Son Testifies He Covered Baby’s Mouth, But Denies Causing Children’s Deaths
APPLETON, Wis. (AP) _ The 14-year-old son of a baby sitter charged with murdering three children in her care testified Tuesday that he had covered a baby’s mouth and tied a baby up, but did not cause the deaths.
Christopher Pankow, who has been granted immunity from prosecution, took the stand shortly after his mother, Sandra Pankow, 36, denied she had caused the deaths of the children over a five-year period ending in 1985.
The teen-ager was called to the stand by defense attorney William Wilde and asked whether he was jealous of the attention his mother paid to his learning- disabled younger brother, Aaron, and to 14-month-old Kristin Hamilton and 9- month-old Shawn Bloomer. The Hamilton girl died Dec. 19, 1980, and the Bloomer boy Aug. 10, 1982.
Christopher said he had been jealous. Under questioning, he also said he tied up babies at his mother’s house and covered up a baby’s mouth.
But Christopher said no when he was asked whether he thought his mother had done anything to cause the death of the Hamilton and Bloomer children or 6- month-old Tyler J. Kloes, who died at the Pankow home Oct. 25, 1985.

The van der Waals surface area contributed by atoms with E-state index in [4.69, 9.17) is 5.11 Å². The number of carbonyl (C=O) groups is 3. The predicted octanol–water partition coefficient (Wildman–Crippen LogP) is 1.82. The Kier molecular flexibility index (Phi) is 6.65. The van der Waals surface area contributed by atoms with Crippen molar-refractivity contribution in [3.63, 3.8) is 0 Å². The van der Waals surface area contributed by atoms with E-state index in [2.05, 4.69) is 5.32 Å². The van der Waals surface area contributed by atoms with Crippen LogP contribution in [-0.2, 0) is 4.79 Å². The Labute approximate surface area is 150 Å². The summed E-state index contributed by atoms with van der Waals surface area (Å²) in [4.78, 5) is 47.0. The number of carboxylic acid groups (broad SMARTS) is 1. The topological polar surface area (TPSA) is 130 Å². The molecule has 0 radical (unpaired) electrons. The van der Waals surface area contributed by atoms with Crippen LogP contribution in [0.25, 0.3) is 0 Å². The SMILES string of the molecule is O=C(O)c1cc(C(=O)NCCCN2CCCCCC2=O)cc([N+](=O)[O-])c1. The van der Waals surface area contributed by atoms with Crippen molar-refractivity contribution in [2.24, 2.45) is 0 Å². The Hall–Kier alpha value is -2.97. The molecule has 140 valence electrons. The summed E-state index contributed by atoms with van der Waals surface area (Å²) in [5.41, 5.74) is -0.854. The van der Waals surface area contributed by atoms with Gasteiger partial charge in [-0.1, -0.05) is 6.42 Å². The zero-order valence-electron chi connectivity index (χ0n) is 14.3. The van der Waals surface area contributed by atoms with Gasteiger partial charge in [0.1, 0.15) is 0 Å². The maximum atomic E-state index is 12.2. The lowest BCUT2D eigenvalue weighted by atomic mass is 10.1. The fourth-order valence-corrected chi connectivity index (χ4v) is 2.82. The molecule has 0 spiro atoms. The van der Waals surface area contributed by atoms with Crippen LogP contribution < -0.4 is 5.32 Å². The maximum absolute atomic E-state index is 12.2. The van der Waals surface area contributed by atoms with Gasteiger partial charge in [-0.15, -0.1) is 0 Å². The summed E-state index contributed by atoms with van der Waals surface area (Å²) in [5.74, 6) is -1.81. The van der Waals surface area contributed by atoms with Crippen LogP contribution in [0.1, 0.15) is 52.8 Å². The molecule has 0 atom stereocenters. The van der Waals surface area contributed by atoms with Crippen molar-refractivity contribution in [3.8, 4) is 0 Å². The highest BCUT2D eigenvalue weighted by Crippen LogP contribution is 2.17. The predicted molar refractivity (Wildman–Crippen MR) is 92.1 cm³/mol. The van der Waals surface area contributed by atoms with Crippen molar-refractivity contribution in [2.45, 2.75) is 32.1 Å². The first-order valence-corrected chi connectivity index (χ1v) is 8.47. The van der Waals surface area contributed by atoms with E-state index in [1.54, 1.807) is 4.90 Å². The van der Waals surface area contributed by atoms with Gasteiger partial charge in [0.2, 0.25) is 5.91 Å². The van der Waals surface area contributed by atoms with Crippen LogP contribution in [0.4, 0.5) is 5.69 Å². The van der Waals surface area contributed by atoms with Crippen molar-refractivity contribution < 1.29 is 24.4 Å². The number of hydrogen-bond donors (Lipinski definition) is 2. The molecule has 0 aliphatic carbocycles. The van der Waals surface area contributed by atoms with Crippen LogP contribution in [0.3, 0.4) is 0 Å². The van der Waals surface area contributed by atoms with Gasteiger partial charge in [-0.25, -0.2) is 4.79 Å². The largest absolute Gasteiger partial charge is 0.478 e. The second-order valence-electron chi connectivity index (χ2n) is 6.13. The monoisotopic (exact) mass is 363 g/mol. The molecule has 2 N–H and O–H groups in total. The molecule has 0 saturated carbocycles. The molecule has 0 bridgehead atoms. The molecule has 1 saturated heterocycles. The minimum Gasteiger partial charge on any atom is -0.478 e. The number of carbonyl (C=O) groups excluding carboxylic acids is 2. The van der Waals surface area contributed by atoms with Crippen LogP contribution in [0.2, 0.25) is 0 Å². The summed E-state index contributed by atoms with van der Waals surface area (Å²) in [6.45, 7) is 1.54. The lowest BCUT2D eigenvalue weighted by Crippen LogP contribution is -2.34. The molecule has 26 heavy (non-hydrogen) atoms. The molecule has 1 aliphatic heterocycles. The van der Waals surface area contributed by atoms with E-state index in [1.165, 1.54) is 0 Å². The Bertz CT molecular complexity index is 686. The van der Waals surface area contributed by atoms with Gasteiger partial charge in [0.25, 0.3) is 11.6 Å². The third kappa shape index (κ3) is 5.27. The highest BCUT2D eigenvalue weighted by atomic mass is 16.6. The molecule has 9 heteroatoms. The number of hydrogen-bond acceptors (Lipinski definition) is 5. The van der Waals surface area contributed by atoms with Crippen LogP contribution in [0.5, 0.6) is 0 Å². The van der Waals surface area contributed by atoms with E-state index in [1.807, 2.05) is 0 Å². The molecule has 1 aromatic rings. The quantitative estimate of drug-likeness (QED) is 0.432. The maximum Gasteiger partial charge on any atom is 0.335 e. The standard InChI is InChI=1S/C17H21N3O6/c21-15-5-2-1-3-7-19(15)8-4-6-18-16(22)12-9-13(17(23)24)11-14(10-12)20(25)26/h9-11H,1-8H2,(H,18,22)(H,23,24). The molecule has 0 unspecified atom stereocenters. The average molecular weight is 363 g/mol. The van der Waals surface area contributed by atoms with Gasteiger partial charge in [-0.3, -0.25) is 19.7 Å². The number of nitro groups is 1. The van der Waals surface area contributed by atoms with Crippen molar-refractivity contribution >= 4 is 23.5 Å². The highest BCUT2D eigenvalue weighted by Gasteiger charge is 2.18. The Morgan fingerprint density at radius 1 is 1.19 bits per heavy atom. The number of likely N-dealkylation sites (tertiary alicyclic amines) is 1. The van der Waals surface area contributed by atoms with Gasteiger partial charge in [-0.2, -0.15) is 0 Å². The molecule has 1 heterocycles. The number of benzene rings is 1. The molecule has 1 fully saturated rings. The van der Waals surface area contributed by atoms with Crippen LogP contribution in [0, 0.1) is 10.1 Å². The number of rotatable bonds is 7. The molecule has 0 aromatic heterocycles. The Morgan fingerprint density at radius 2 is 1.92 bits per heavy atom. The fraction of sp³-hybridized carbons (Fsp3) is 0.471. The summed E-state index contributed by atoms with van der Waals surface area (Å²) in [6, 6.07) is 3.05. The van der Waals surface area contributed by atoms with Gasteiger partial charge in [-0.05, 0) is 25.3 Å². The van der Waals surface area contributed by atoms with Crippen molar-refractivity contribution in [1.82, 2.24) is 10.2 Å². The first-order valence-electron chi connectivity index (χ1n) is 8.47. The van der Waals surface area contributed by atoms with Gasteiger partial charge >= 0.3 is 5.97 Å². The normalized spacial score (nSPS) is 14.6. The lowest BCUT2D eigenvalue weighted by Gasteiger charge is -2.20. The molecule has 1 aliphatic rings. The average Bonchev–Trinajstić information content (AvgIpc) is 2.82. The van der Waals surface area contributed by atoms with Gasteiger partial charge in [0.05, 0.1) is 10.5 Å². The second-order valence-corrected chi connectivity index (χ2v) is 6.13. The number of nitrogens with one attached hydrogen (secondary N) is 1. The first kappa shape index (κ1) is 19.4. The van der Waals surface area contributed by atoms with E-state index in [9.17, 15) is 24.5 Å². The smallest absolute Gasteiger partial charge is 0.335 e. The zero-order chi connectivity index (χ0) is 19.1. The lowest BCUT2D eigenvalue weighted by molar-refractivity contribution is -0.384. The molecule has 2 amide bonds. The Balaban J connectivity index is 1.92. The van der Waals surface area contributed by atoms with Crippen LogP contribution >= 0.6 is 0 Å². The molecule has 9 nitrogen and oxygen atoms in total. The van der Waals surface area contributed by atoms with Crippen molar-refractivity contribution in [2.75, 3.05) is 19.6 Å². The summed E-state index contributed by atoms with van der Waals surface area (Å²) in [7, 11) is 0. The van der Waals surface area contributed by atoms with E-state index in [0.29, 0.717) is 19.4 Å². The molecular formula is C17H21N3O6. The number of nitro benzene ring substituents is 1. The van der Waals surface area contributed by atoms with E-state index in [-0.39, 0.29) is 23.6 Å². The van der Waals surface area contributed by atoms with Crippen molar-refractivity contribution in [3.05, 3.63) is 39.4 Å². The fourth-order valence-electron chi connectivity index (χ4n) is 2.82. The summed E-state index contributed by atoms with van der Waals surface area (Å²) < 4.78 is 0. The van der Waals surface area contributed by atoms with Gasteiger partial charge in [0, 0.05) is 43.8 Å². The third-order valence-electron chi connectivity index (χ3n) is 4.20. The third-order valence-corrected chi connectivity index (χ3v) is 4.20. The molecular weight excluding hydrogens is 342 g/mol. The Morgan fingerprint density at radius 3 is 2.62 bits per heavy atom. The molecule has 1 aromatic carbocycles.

The defense attorney said the testimony was not intended to suggest Christopher killed the infants.
The defense has contended that the deaths were a result of sudden infant death syndrome.
″I think we have two phenomena here. We have some abusive conduct and we have three SIDS deaths,″ said Wilde.
Dr. Fred Zugibe, chief medical examiner of Rockland County, N.Y., testified Monday that that the discovery of blood in the lungs of the three infants indicates the deaths were homicides. Zugibe agreed with previous prosecution witnesses who said the children died of asphyxia, but added that the asphyxia was caused by external force.
Christopher’s mother testified earlier that, periodically, she left children unattended for as long as 30 minutes while she went to talk to a neighbor.
″Chris would check on the children then,″ she said.
Mrs. Pankow testified that she had put the Kloes child on a freshly- vacuumed carpet the day he died. She said that, when she went to pick him up again, the tips of his fingers had changed color.
″I picked him up and cleared his airway and started mouth-to-mouth″ resuscitation, she said.
Mrs. Pankow denied doing anything to cause the deaths of the three children. She denied she ever put anything over the mouths of the babies.